The Show Folks Shoe Shop hiding in Times Square

Partly obscured by a Maxell billboard and a red and white TGIF restaurant awning is a subdued two-story structure on Broadway and 46th Street.

It’s a grimy yet elegant find. Turn the corner, and you can see a curious phrase carved into the limestone facade: “”The Show Folks Shoe Shop Dedicated to Beauty in Footwear.”

What’s the story? The building opened in 1926 as an upscale I. Miller shoe store, a chain that thrived until the 1970s. Early on, I. Miller specialized in footwear for show business types.

No wonder there are four life-size statues of famous actresses set in pockets of the facade. Mary Pickford (at right, as Little Lord Fauntleroy) and Ethel Barrymore are still well-known.

But the other two, Marilyn Miller and Rosa Ponselle, have fallen into obscurity. 

Kind of the way the building has fallen into disrepair. Landmarked in 1999, it needs a good cleaning, especially around the statues.

Ethel Barrymore, above left, as Ophelia in Hamlet; musical comedy actress Marilyn Miller as the lead in a play called Sunny.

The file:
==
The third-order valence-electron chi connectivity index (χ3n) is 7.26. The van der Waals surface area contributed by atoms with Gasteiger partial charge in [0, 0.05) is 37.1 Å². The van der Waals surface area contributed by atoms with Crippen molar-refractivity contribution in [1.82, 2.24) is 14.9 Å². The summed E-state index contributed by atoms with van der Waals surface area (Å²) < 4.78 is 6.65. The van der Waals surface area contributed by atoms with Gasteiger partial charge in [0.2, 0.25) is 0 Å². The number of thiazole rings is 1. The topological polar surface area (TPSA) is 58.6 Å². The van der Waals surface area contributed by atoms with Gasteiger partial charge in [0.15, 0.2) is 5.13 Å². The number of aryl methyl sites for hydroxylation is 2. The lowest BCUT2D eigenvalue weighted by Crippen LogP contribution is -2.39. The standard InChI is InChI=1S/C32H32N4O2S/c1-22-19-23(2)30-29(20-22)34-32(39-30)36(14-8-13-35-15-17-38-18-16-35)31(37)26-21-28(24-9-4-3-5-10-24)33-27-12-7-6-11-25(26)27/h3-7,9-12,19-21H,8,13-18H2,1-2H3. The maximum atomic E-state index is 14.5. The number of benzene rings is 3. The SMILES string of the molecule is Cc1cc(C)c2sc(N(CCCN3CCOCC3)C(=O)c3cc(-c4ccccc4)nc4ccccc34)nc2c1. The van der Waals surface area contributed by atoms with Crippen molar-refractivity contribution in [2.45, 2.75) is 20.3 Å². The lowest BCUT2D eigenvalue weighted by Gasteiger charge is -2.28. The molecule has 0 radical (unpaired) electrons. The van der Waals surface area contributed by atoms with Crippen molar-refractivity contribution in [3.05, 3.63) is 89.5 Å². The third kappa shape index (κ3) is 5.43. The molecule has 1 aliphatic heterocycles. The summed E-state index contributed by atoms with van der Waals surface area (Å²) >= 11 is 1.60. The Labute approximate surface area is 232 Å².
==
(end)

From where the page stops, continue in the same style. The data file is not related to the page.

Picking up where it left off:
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7 Responses to “The Show Folks Shoe Shop hiding in Times Square”

  1. rick Says:

    I had occasion to spend a lot of time in Meriden CT, and although too young to have heard of Rosa Ponselle, she is still remembered there to at least some extent. She was Meriden’s most famous native and there was even a museum to her, which (see link) closed. I think when someone’s work is not preserved on film/TV they are much more likely to fade away.

  2. wildnewyork Says:

    Thanks! Rosa’s quite a looker in those photos.

  3. Jon Says:

    This is a real treasure that most visitors to Times Square never even notice!

  4. Herb Moskovitz Says:

    I walked by the building on Sunday, December 9, 2012, and it was covered with scaffolding and the statues were gone. I am hoping it is going to be restored. But New York being New York, anything could be happening.

  5. On the Street: I. Miller, “The Show Folks Shoe Shop” of Times Square | Tinsel Creation Says:

    […] can read more about this semi-obscured bit of New York theater history at Ephemeral New York and Lost New York […]

  6. Bob Says:

    See it today at

  7. Herb Moskovitz Says:

    The statues are back, restored and cleaned and the side of the building looks wonderful. Be sure to check it out.

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